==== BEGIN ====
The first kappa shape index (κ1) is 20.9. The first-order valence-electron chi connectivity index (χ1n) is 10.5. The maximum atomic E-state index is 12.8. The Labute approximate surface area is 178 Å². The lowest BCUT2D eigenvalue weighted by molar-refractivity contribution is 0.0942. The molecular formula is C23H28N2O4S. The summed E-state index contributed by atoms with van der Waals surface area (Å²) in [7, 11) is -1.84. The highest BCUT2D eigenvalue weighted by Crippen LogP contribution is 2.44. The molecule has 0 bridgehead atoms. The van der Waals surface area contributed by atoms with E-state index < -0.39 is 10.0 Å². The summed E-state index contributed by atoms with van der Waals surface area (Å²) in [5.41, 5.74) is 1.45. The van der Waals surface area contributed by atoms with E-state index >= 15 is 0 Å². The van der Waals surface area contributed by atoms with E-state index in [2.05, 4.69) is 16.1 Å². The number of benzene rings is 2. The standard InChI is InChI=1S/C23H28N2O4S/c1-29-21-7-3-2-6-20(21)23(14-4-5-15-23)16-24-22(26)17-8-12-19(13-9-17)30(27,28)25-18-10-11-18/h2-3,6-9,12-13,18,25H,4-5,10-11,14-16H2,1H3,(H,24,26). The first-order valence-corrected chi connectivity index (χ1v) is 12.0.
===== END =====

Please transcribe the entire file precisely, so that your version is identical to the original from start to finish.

The first kappa shape index (κ1) is 20.9. The first-order valence-electron chi connectivity index (χ1n) is 10.5. The maximum atomic E-state index is 12.8. The Labute approximate surface area is 178 Å². The lowest BCUT2D eigenvalue weighted by molar-refractivity contribution is 0.0942. The molecular formula is C23H28N2O4S. The summed E-state index contributed by atoms with van der Waals surface area (Å²) in [7, 11) is -1.84. The highest BCUT2D eigenvalue weighted by Crippen LogP contribution is 2.44. The molecule has 0 bridgehead atoms. The van der Waals surface area contributed by atoms with E-state index < -0.39 is 10.0 Å². The summed E-state index contributed by atoms with van der Waals surface area (Å²) in [5.41, 5.74) is 1.45. The van der Waals surface area contributed by atoms with E-state index >= 15 is 0 Å². The van der Waals surface area contributed by atoms with E-state index in [2.05, 4.69) is 16.1 Å². The number of benzene rings is 2. The standard InChI is InChI=1S/C23H28N2O4S/c1-29-21-7-3-2-6-20(21)23(14-4-5-15-23)16-24-22(26)17-8-12-19(13-9-17)30(27,28)25-18-10-11-18/h2-3,6-9,12-13,18,25H,4-5,10-11,14-16H2,1H3,(H,24,26). The first-order valence-corrected chi connectivity index (χ1v) is 12.0.